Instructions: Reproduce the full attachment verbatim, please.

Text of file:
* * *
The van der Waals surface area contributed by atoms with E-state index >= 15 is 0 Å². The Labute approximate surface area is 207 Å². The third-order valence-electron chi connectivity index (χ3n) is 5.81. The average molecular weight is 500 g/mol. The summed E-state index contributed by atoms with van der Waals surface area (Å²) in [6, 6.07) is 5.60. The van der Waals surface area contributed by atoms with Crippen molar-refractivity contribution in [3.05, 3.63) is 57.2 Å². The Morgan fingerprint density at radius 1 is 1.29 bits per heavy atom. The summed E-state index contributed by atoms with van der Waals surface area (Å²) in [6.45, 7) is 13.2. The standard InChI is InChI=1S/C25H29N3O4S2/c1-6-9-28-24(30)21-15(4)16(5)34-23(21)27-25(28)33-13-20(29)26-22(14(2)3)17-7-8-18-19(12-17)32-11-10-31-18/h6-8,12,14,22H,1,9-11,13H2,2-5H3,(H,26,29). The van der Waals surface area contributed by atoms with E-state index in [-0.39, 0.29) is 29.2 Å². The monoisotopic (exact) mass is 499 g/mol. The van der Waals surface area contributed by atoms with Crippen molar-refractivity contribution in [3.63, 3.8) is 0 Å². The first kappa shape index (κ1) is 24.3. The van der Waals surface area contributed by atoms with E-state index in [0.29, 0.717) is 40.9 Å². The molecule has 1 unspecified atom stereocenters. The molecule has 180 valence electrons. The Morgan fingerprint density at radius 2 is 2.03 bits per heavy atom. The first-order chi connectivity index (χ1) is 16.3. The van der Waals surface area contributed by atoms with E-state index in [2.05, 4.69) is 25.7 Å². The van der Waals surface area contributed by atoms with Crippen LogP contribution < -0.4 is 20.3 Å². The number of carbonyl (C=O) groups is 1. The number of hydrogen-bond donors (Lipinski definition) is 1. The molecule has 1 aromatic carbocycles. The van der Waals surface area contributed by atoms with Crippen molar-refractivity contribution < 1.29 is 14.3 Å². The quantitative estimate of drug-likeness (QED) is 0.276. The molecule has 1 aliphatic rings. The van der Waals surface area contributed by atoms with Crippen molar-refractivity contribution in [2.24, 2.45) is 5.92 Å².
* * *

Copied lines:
The van der Waals surface area contributed by atoms with E-state index >= 15 is 0 Å². The Labute approximate surface area is 207 Å². The third-order valence-electron chi connectivity index (χ3n) is 5.81. The average molecular weight is 500 g/mol. The summed E-state index contributed by atoms with van der Waals surface area (Å²) in [6, 6.07) is 5.60. The van der Waals surface area contributed by atoms with Crippen molar-refractivity contribution in [3.05, 3.63) is 57.2 Å². The Morgan fingerprint density at radius 1 is 1.29 bits per heavy atom. The summed E-state index contributed by atoms with van der Waals surface area (Å²) in [6.45, 7) is 13.2. The standard InChI is InChI=1S/C25H29N3O4S2/c1-6-9-28-24(30)21-15(4)16(5)34-23(21)27-25(28)33-13-20(29)26-22(14(2)3)17-7-8-18-19(12-17)32-11-10-31-18/h6-8,12,14,22H,1,9-11,13H2,2-5H3,(H,26,29). The van der Waals surface area contributed by atoms with E-state index in [-0.39, 0.29) is 29.2 Å². The monoisotopic (exact) mass is 499 g/mol. The van der Waals surface area contributed by atoms with Crippen molar-refractivity contribution in [3.63, 3.8) is 0 Å². The first kappa shape index (κ1) is 24.3. The van der Waals surface area contributed by atoms with E-state index in [0.29, 0.717) is 40.9 Å². The molecule has 1 unspecified atom stereocenters. The molecule has 180 valence electrons. The Morgan fingerprint density at radius 2 is 2.03 bits per heavy atom. The first-order chi connectivity index (χ1) is 16.3. The van der Waals surface area contributed by atoms with E-state index in [2.05, 4.69) is 25.7 Å². The van der Waals surface area contributed by atoms with Crippen LogP contribution < -0.4 is 20.3 Å². The number of carbonyl (C=O) groups is 1. The number of hydrogen-bond donors (Lipinski definition) is 1. The molecule has 1 aromatic carbocycles. The van der Waals surface area contributed by atoms with Crippen molar-refractivity contribution < 1.29 is 14.3 Å². The quantitative estimate of drug-likeness (QED) is 0.276. The molecule has 1 aliphatic rings. The van der Waals surface area contributed by atoms with Crippen molar-refractivity contribution in [2.24, 2.45) is 5.92 Å².